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Publication numberUS7054454 B2
Publication typeGrant
Application numberUS 10/113,530
Publication dateMay 30, 2006
Filing dateMar 29, 2002
Priority dateMar 29, 2002
Fee statusPaid
Also published asUS7333619, US20030185408, US20060233390
Publication number10113530, 113530, US 7054454 B2, US 7054454B2, US-B2-7054454, US7054454 B2, US7054454B2
InventorsElvir Causevic, Eldar Causevic, Mladen Victor Wickerhauser
Original AssigneeEverest Biomedical Instruments Company
Export CitationBiBTeX, EndNote, RefMan
External Links: USPTO, USPTO Assignment, Espacenet
Fast wavelet estimation of weak bio-signals using novel algorithms for generating multiple additional data frames
US 7054454 B2
Abstract
A method and apparatus for de-noising weak bio-signals having a relatively low signal to noise ratio utilizes an iterative process of wavelet de-noising a data set comprised of a new set of frames of wavelet coefficients partially generated through a cyclic shift algorithm. The method preferably operates on a data set having 2N frames, and the iteration is performed N−1 times. The resultant wavelet coefficients are then linearly averaged and an inverse discrete wavelet transform is performed to arrive at the de-noised original signal. The method is preferably carried out in a digital processor.
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Claims(45)
1. A signal de-noiser, said signal de-noiser comprising a processor configured to process a plurality of 2N frames of sampled data comprising the signal, said processor being further configured to
(a) perform a discrete wavelet transform operation on each of said sampled data frames to thereby create a corresponding frame of wavelet coefficients;
(b) iteratively (i) construct a plurality of frames of wavelet coefficients; and (ii) de-noise each constructed plurality of frames of wavelet coefficients;
(d) combine the final plurality of frames of wavelet coefficients into a final frame of wavelet coefficients; and
(e) inverse discrete wavelet transform said final frame of wavelet coefficients.
2. The signal de-noiser of claim 1 wherein the processor is further configured to use cyclic tree re-cycling to construct the plurality of frames of wavelet coefficients.
3. The signal de-noiser of claim 2 wherein the processor is further configured to perform N−1 iterations.
4. The signal de-noiser of claim 3 wherein the processor is further configured to use a different threshold for each de-noising step.
5. The signal de-noiser of claim 4 wherein the processor is further configured to combine the final plurality of wavelet coefficient frames by averaging them.
6. The signal de-noiser of claim 1 wherein the processor is configured to iteratively construct and de-noise frames of wavelet coefficients a plurality of times.
7. A method of de-noising a signal by using a processor, said signal comprising a plurality of 2N frames of sampled data, the method comprising the steps of:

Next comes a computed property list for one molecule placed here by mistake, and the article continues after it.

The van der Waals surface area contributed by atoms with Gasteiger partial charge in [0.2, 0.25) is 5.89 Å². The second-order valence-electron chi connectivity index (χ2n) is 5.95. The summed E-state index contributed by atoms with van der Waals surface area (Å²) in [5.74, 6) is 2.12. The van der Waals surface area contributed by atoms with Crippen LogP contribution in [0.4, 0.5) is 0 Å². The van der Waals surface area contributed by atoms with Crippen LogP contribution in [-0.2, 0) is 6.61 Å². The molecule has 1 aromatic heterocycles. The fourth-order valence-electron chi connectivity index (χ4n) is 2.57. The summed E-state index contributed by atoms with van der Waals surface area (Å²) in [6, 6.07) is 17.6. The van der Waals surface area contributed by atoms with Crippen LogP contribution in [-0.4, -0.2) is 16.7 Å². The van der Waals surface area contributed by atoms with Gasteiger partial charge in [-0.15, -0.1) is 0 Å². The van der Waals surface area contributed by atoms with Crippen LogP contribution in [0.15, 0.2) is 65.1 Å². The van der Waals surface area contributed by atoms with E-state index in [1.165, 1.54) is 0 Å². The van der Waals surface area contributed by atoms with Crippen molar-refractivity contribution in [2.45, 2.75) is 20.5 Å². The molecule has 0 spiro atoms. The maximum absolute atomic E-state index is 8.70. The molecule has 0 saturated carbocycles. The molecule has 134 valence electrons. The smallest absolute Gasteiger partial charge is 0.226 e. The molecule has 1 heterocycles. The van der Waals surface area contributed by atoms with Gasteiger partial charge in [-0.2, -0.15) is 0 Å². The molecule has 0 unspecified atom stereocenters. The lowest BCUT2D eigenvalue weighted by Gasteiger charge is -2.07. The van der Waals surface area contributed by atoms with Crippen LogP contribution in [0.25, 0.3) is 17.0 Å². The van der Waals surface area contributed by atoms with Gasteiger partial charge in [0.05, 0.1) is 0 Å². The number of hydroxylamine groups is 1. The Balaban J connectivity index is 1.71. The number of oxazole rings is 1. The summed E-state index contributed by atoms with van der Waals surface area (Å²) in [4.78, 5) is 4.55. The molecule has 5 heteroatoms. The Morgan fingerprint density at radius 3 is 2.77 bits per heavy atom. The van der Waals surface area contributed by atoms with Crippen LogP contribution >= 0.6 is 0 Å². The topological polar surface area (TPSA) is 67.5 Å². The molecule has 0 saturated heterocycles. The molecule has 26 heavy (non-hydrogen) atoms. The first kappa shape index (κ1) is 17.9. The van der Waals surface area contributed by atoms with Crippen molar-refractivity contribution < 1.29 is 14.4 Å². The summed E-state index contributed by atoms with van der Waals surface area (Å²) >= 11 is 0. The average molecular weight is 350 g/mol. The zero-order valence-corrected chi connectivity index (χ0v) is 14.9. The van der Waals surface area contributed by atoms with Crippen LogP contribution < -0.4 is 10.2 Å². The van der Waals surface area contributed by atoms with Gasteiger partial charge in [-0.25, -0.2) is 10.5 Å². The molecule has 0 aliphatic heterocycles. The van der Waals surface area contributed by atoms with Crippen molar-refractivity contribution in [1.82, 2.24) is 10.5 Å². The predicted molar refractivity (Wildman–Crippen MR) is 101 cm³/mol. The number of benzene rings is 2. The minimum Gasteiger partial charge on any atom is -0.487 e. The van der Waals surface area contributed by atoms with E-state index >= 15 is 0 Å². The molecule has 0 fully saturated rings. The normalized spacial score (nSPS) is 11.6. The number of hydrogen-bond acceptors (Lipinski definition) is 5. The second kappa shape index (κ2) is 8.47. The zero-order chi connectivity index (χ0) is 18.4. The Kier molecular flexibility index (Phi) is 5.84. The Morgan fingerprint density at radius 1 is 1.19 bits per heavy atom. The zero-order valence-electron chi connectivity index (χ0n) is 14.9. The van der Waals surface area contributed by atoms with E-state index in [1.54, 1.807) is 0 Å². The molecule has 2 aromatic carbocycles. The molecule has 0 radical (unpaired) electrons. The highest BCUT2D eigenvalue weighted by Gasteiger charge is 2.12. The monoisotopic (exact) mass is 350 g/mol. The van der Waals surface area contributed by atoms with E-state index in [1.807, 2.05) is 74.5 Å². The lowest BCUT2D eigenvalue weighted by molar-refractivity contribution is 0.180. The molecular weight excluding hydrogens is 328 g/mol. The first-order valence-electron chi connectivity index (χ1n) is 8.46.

(a) performing a discrete wavelet transform operation on each of said sampled data frames to thereby create a corresponding frame of wavelet coefficients;
(b) iteratively (i) constructing a plurality of frames of wavelet coefficients; and (ii) de-noising each constructed plurality of frames of wavelet coefficients;
(d) combining the final plurality of frames of wavelet coefficients into a final frame of wavelet coefficients; and
(e) inverse discrete wavelet transforming said final frame of wavelet coefficients.
8. The method of claim 7 further comprising the step of using cyclic tree re-cycling to construct the plurality of frames of wavelet coefficients.
9. The method of claim 8 wherein the step of iteratively constructing and de-noising includes performing N−1 iterations.
10. The method of claim 9 further comprising the step of using a different threshold for each de-noising step.
11. The method of claim 10 wherein the step of combining the final plurality of wavelet coefficients includes averaging them.
12. A signal processor for de-noising an input signal, said signal processor including a memory for storing said input signal as an array A1 of a plurality of component frames, and a processor configured to:
(a) perform a wavelet transform on each of said component frames to thereby create a corresponding array of wavelet coefficients;
(b) iteratively for at least one repetition (i) combine multiple numbers of said wavelet coefficients into a plurality of resultant wavelet coefficients forming an array A2 of wavelet coefficients, each of said resultant wavelet coefficients being formed from a different combination of wavelet coefficients determined from the original set of wavelet coefficients or the previous iteration, as appropriate; and (ii) wavelet de-noising each resultant wavelet coefficient of array A2; and
(c) combine the resultant wavelet coefficients resulting from the last iteration to form a combined resultant wavelet coefficient.
13. The signal processor of claim 12 wherein said processor is further configured to use a different threshold in different iterations of de-noising.
14. The signal processor of claim 12 wherein said processor is further configured to decrease the threshold by a factor of (½)K between iterations.
15. The signal processor of claim 12 wherein the processor is further configured to perform an inverse wavelet transform on the combined resultant wavelet coefficient to thereby produce the de-noised input signal.